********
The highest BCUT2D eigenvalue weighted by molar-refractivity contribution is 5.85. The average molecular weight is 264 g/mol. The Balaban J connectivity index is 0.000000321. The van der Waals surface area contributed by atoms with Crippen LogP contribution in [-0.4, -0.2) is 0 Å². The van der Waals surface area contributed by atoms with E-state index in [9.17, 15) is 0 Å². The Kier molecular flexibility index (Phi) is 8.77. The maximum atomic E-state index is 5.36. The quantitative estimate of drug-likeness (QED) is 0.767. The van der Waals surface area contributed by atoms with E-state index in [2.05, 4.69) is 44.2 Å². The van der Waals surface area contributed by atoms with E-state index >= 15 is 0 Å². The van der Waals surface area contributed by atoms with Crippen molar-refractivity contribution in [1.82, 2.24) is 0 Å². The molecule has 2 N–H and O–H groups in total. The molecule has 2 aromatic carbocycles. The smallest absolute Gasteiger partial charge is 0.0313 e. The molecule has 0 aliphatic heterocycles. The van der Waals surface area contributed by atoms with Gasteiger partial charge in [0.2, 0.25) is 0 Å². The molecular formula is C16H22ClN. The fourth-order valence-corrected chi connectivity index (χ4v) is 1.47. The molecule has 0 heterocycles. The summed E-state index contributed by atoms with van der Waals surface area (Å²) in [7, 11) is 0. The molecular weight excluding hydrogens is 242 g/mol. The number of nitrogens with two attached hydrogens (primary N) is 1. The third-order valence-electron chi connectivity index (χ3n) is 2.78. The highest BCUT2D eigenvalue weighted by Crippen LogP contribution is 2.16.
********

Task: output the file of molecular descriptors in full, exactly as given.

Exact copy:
The highest BCUT2D eigenvalue weighted by molar-refractivity contribution is 5.85. The average molecular weight is 264 g/mol. The Balaban J connectivity index is 0.000000321. The van der Waals surface area contributed by atoms with Crippen LogP contribution in [-0.4, -0.2) is 0 Å². The van der Waals surface area contributed by atoms with E-state index in [9.17, 15) is 0 Å². The Kier molecular flexibility index (Phi) is 8.77. The maximum atomic E-state index is 5.36. The quantitative estimate of drug-likeness (QED) is 0.767. The van der Waals surface area contributed by atoms with E-state index in [2.05, 4.69) is 44.2 Å². The van der Waals surface area contributed by atoms with E-state index >= 15 is 0 Å². The van der Waals surface area contributed by atoms with Crippen molar-refractivity contribution in [1.82, 2.24) is 0 Å². The molecule has 2 N–H and O–H groups in total. The molecule has 2 aromatic carbocycles. The smallest absolute Gasteiger partial charge is 0.0313 e. The molecule has 0 aliphatic heterocycles. The van der Waals surface area contributed by atoms with Gasteiger partial charge in [0.2, 0.25) is 0 Å². The molecular formula is C16H22ClN. The fourth-order valence-corrected chi connectivity index (χ4v) is 1.47. The molecule has 0 heterocycles. The summed E-state index contributed by atoms with van der Waals surface area (Å²) in [7, 11) is 0. The molecular weight excluding hydrogens is 242 g/mol. The number of nitrogens with two attached hydrogens (primary N) is 1. The third-order valence-electron chi connectivity index (χ3n) is 2.78. The highest BCUT2D eigenvalue weighted by Crippen LogP contribution is 2.16.